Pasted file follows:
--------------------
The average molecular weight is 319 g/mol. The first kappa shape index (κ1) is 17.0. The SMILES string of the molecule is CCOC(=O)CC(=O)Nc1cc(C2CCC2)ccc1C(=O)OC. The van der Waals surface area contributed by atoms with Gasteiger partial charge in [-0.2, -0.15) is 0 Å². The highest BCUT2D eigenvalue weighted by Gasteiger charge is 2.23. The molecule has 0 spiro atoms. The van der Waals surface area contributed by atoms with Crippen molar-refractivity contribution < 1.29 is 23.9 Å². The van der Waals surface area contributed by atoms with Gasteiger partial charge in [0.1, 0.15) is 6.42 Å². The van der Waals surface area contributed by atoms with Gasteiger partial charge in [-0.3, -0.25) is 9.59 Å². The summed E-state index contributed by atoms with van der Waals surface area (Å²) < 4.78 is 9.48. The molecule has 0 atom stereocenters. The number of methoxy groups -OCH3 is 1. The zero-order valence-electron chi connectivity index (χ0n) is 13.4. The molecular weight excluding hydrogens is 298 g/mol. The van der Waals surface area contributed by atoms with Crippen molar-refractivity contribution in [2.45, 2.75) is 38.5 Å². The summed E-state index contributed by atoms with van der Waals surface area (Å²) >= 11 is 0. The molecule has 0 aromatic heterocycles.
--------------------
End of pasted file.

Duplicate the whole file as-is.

The average molecular weight is 319 g/mol. The first kappa shape index (κ1) is 17.0. The SMILES string of the molecule is CCOC(=O)CC(=O)Nc1cc(C2CCC2)ccc1C(=O)OC. The van der Waals surface area contributed by atoms with Gasteiger partial charge in [-0.2, -0.15) is 0 Å². The highest BCUT2D eigenvalue weighted by Gasteiger charge is 2.23. The molecule has 0 spiro atoms. The van der Waals surface area contributed by atoms with Crippen molar-refractivity contribution < 1.29 is 23.9 Å². The van der Waals surface area contributed by atoms with Gasteiger partial charge in [0.1, 0.15) is 6.42 Å². The van der Waals surface area contributed by atoms with Gasteiger partial charge in [-0.3, -0.25) is 9.59 Å². The summed E-state index contributed by atoms with van der Waals surface area (Å²) < 4.78 is 9.48. The molecule has 0 atom stereocenters. The number of methoxy groups -OCH3 is 1. The zero-order valence-electron chi connectivity index (χ0n) is 13.4. The molecular weight excluding hydrogens is 298 g/mol. The van der Waals surface area contributed by atoms with Crippen molar-refractivity contribution in [2.45, 2.75) is 38.5 Å². The summed E-state index contributed by atoms with van der Waals surface area (Å²) >= 11 is 0. The molecule has 0 aromatic heterocycles.